You’re encouraged to split up and go your own ways. While playing as Caddoc, I slipped away from SupremeBeingJay and went exploring. My reward was a large and handy axe which unleashed hell on my enemies. I’m not sure if my colleague appreciated me disappearing, mind.
The gameplay is mixed up further by the introduction of magic. Spells are designed with co-op in mind. E’lara can freeze enemies with her ice spell, and the defenceless enemies can be smashed to pieces by Caddoc’s melee attack. Caddoc can also help E’lara by using his levitation spell. This lifts the enemies into the sky ready for E’lara to fire an arrow through them.
Playing as E’lara is a very different experience from playing as Caddoc. Thankfully InXile won’t force a player to stick to the same character they started with. At each checkpoint you get the chance to swap over and experience the other. We enjoyed having this freedom to mix the play a little.
A little flair is added to the combat with the occasional climax kill. These are brutal finishers used as signposts to signal the end of a fighting section. In the developer session we saw E’lara fire an arrow right through a monster’s eye; that looked painful. We also saw Caddoc forcing his sword into a monster forcing its blood to spill over onto the screen; that also looked painful.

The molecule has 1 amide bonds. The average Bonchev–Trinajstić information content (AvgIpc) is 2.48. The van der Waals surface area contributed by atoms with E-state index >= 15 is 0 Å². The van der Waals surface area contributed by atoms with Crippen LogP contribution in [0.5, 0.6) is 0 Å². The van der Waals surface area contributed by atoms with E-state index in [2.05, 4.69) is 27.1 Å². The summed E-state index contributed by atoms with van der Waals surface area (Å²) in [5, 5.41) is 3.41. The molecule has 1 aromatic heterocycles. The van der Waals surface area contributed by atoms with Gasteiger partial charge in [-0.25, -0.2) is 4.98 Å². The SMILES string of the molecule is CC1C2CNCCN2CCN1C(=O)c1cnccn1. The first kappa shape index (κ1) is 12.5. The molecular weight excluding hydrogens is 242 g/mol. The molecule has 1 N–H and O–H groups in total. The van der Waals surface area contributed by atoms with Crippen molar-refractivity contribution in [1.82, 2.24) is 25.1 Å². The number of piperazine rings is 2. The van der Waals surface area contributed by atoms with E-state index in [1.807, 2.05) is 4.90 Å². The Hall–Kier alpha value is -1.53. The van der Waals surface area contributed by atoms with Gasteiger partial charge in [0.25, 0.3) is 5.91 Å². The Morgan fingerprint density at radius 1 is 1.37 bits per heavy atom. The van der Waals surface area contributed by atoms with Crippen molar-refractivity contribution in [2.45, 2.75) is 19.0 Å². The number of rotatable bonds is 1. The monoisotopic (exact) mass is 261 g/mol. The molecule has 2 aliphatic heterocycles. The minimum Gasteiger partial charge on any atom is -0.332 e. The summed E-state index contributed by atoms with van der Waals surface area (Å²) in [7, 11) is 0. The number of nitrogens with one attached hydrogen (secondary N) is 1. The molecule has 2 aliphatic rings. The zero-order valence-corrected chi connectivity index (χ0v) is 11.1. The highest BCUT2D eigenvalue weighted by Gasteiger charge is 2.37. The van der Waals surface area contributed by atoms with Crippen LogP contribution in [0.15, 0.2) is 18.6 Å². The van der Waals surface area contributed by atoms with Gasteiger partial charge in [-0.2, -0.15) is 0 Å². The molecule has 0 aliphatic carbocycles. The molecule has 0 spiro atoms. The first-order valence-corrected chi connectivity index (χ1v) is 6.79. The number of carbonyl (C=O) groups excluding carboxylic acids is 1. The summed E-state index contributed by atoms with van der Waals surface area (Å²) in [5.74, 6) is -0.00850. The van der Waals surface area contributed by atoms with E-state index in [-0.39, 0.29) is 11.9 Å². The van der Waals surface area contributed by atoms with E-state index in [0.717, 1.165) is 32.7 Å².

Hunted has a lot going for it: graphically it’s pretty impressive with stunning vistas; the maps are larger than you’d expect; and the gameplay is very intuitive. If you’ve ever played a third-person game with cover mechanics (e.g. Gears of War) or any other action adventure game with swords, then you’ll feel pretty comfortable here.
This level of familiarity would normally leave us a little worried, but, in truth, Hunted’s gameplay suits being a little (for want of a better word) obvious. Because of the familiar gameplay, we were able to jump straight in.
The co-op aspects are what adds the freshness to the game. Co-op is still a genre which is yet to truly take off, although we can’t see that lasting. Hunted shows how much fun a dedicated co-op game can be; we can easily see ourselves spending our evenings slaying monsters with our mates.
The one disappointment is the lack of split-screen co-op. We asked Matt Lindsay about this and he said that he would have liked to have had split-screen but it would have meant scaling back the visuals. It was a sacrifice they understandably didn’t want to make.
We also asked Matt how he’d planned to vary the environments. He told us that Hunted would get the player out of the dungeons from time to time and into towns, temples and wildernesses. InXile spent a lot of money and time getting the visuals up to a high standards, so they want to get out of the dungeons occasionally to show off some wonderful vistas.
Hunted: The Demon’s Forge was said to be only days away from completion when we saw it. InXile will now start the BETA stage, and they hope to bring this dungeon crawler to you in early 2011.